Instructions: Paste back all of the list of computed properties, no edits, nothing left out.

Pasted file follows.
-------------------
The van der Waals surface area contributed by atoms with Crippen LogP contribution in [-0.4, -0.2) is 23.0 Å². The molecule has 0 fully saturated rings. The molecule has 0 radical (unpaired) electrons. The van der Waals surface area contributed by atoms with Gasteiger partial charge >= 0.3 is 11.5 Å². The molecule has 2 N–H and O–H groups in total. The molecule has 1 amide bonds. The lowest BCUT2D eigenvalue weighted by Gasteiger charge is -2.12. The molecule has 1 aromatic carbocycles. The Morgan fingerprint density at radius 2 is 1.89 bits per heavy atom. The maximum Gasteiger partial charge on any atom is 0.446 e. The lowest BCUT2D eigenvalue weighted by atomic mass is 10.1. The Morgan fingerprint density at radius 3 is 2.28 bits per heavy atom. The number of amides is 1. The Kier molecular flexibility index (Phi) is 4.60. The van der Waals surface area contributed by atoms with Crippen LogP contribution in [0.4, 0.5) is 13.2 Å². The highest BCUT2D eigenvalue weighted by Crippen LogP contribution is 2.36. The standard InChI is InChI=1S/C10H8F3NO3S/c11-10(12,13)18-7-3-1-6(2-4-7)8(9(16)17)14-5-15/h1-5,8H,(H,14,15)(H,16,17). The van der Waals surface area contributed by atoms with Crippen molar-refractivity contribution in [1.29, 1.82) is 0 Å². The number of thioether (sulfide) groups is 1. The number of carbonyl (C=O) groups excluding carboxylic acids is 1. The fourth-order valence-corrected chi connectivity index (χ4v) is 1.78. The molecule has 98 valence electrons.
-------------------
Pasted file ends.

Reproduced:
The van der Waals surface area contributed by atoms with Crippen LogP contribution in [-0.4, -0.2) is 23.0 Å². The molecule has 0 fully saturated rings. The molecule has 0 radical (unpaired) electrons. The van der Waals surface area contributed by atoms with Gasteiger partial charge >= 0.3 is 11.5 Å². The molecule has 2 N–H and O–H groups in total. The molecule has 1 amide bonds. The lowest BCUT2D eigenvalue weighted by Gasteiger charge is -2.12. The molecule has 1 aromatic carbocycles. The Morgan fingerprint density at radius 2 is 1.89 bits per heavy atom. The maximum Gasteiger partial charge on any atom is 0.446 e. The lowest BCUT2D eigenvalue weighted by atomic mass is 10.1. The Morgan fingerprint density at radius 3 is 2.28 bits per heavy atom. The number of amides is 1. The Kier molecular flexibility index (Phi) is 4.60. The van der Waals surface area contributed by atoms with Crippen LogP contribution in [0.4, 0.5) is 13.2 Å². The highest BCUT2D eigenvalue weighted by Crippen LogP contribution is 2.36. The standard InChI is InChI=1S/C10H8F3NO3S/c11-10(12,13)18-7-3-1-6(2-4-7)8(9(16)17)14-5-15/h1-5,8H,(H,14,15)(H,16,17). The van der Waals surface area contributed by atoms with Crippen molar-refractivity contribution in [1.29, 1.82) is 0 Å². The number of thioether (sulfide) groups is 1. The number of carbonyl (C=O) groups excluding carboxylic acids is 1. The fourth-order valence-corrected chi connectivity index (χ4v) is 1.78. The molecule has 98 valence electrons.